Linked by Thom Holwerda on Wed 25th May 2011 22:40 UTC, submitted by twitterfire
Internet & Networking "John Perry Barlow - EFF co-founder, Grateful Dead lyricist, and, improbably, now a rancher - arrived in Paris and began tweeting up a storm from the e-G8 summit gathered there this week to discuss the future of the Internet." Incredible what Sarkozy is planning - how about he focus on the many problems in France the people there are actually suffering from?
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RE: Synthetic scarcity
by Timmmm on Thu 26th May 2011 12:54 UTC in reply to "Synthetic scarcity"
Timmmm
Member since:
2006-07-25

"Property is something that can be taken from me. If I don't have it, somebody else does.

It is a pity that wise words are but gibberish to the ears of fools


Yeah but unfortunately it's not true:

"property

The right to the possession, use, or disposal of something; ownership
- rights of property"

Why is it that so many arguments against stringent copyright rules are pathetic attempts to redefine words (e.g. "I'm not technically 'stealing' so it's ok.").

We can bestow property-ness upon ideas using laws if we want to. Give an actual argument why is it bad to do that - don't just say "idea's aren't property, so you can't own them".

Reply Parent Score: 1

RE[2]: Synthetic scarcity
by Thom_Holwerda on Thu 26th May 2011 13:06 in reply to "RE: Synthetic scarcity"
Thom_Holwerda Member since:
2005-06-29

We can bestow property-ness upon ideas using laws if we want to.


Keywords: we, want.

"We" do not "want" such laws. At least, not in their current form. We live in (what are claimed to be) democracies, and that means that laws exist to serve US, and not the other way around. As a result, if "we" collectively decide we do not longer "want" a law (as has clearly happened with the case of copyright), then such laws become meaningless. Laws are only legitimate because we collectively decide to follow them, because we see merit in them - and NOT because some guy in a suit tells us to.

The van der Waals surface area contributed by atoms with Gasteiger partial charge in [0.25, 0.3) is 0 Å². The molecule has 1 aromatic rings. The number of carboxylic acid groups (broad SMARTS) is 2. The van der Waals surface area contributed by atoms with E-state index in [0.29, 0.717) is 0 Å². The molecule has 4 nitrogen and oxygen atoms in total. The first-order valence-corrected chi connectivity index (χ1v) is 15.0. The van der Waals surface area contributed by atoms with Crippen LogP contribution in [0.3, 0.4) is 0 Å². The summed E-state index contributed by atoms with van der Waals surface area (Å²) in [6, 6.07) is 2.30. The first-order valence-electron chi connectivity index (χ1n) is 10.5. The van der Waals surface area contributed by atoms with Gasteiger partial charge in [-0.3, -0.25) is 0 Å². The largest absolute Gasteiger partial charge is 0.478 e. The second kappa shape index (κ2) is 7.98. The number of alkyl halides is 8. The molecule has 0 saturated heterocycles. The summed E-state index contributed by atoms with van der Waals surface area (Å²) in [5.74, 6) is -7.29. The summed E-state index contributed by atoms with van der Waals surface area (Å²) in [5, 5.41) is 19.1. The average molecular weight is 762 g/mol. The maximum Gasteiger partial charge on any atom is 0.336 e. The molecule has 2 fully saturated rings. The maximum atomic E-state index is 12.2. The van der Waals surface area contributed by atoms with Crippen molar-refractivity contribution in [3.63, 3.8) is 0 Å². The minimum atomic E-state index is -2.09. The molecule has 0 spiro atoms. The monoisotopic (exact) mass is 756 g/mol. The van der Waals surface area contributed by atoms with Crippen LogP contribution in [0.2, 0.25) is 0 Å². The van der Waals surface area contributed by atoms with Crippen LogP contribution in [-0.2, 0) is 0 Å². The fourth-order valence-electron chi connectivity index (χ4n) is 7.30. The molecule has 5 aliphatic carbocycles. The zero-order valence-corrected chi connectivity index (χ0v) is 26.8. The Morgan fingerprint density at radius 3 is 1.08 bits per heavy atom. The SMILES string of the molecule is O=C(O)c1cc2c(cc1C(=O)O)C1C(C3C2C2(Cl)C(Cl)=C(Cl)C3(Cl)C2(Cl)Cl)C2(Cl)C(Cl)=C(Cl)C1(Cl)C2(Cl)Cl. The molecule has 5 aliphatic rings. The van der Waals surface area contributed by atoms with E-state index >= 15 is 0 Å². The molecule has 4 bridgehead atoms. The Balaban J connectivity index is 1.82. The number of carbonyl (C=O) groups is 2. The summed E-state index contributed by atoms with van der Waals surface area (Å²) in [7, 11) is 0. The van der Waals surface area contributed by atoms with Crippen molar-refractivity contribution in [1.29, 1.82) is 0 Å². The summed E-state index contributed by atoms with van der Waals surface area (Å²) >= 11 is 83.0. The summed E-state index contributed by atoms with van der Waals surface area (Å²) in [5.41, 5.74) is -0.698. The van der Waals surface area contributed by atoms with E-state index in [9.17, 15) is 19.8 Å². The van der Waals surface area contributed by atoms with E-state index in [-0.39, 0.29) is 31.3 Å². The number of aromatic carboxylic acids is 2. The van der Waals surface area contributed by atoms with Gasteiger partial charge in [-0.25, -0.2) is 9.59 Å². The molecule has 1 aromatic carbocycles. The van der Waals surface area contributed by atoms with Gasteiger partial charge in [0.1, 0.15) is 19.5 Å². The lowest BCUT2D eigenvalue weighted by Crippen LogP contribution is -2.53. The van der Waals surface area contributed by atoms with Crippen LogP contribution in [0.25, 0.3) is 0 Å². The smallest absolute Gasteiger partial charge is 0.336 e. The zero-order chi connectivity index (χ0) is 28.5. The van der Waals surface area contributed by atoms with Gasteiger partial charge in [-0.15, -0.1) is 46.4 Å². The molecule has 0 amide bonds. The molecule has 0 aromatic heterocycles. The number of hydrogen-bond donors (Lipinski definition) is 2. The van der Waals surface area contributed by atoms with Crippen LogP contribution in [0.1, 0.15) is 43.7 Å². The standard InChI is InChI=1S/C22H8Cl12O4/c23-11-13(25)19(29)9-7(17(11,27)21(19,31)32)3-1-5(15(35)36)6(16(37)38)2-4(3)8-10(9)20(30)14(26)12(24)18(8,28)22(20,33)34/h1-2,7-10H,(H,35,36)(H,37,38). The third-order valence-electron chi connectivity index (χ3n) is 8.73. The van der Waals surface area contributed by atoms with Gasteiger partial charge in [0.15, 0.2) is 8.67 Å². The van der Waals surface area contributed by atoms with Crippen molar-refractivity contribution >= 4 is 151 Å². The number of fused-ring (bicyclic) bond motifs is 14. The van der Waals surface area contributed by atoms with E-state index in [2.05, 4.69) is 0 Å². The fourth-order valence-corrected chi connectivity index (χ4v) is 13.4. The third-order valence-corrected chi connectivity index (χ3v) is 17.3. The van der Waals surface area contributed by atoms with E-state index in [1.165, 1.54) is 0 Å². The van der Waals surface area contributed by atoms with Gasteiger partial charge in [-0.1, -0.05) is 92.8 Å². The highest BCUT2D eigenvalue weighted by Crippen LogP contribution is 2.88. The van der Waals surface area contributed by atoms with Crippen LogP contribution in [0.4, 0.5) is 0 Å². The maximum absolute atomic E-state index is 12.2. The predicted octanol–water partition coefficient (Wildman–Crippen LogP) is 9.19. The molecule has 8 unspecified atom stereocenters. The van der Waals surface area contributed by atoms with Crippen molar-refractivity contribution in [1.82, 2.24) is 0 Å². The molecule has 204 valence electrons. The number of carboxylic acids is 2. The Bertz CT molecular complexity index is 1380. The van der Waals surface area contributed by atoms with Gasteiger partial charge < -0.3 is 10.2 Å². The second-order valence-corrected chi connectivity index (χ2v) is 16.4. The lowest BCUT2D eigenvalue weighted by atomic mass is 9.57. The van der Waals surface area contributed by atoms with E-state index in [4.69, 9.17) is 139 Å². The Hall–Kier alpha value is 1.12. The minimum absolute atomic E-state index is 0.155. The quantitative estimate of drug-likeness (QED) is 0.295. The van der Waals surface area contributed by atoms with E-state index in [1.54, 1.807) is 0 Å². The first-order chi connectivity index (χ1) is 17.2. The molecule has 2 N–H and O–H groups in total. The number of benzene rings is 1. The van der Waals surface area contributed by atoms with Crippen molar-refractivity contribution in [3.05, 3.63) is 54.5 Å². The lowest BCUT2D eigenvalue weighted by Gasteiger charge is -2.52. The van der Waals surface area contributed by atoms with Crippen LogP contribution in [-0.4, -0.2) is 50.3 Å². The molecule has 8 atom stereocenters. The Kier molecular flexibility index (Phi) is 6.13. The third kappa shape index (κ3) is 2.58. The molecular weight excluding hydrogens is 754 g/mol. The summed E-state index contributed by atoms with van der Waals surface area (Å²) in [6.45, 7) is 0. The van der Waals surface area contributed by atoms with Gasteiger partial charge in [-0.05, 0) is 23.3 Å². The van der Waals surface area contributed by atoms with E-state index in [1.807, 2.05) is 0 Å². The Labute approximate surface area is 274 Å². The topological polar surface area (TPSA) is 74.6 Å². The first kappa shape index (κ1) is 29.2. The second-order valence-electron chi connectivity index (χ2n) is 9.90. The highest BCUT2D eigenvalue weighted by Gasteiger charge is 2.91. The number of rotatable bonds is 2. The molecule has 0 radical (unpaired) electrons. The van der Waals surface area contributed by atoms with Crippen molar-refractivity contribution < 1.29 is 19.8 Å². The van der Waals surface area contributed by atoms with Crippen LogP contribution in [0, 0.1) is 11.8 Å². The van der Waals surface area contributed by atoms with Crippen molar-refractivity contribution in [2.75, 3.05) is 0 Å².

That's why common knee-jerk responses like "So if I want to kill someone I should just be able to disregard the law?" are missing the point completely - you'll be hard-pressed to find many people who believe we should not follow laws against murder in the same way we do not follow copyright law.

The people are usually quicker to adapt to changing morals than than lawmakers do. Big content will try to pour more and more money to buy laws, but in the end, it's futile - you can buy lawmakers, but you can't buy the people.

Edited 2011-05-26 13:07 UTC

Reply Parent Score: 3

RE[2]: Synthetic scarcity
by phoudoin on Thu 26th May 2011 14:08 in reply to "RE: Synthetic scarcity"
phoudoin Member since:
2006-06-09

Because ideas are ruled by quantic rules: when one observe an idea, 1) it duplicates instantly in his mind and 2) both original and clone ideas starts to change on their own.

You can only *own* an idea if you keep it away from any observation *forever*. As soon as you start to show it, whatever under which condition, it duplicates.

That's the point. You can't ask people mind to *not* store new knowledge.

Reply Parent Score: 2

RE[2]: Synthetic scarcity
by phoudoin on Thu 26th May 2011 14:13 in reply to "RE: Synthetic scarcity"
phoudoin Member since:
2006-06-09

"The right to the possession, use, or disposal of something; ownership
- rights of property"

You can't lost the right to possess an idea until you lost your mind ability to keep it there.

You can't lost the right to use an idea until your lost your mind ability to use it.

You can't lost the right to dispose an idea until you lost your mind ability to forget about it.

It's not an issue of idea being a property or not.
It's an issue of idea being an *exclusive* property or not.

To which I've already replied, above.

Edited 2011-05-26 14:14 UTC

Reply Parent Score: 3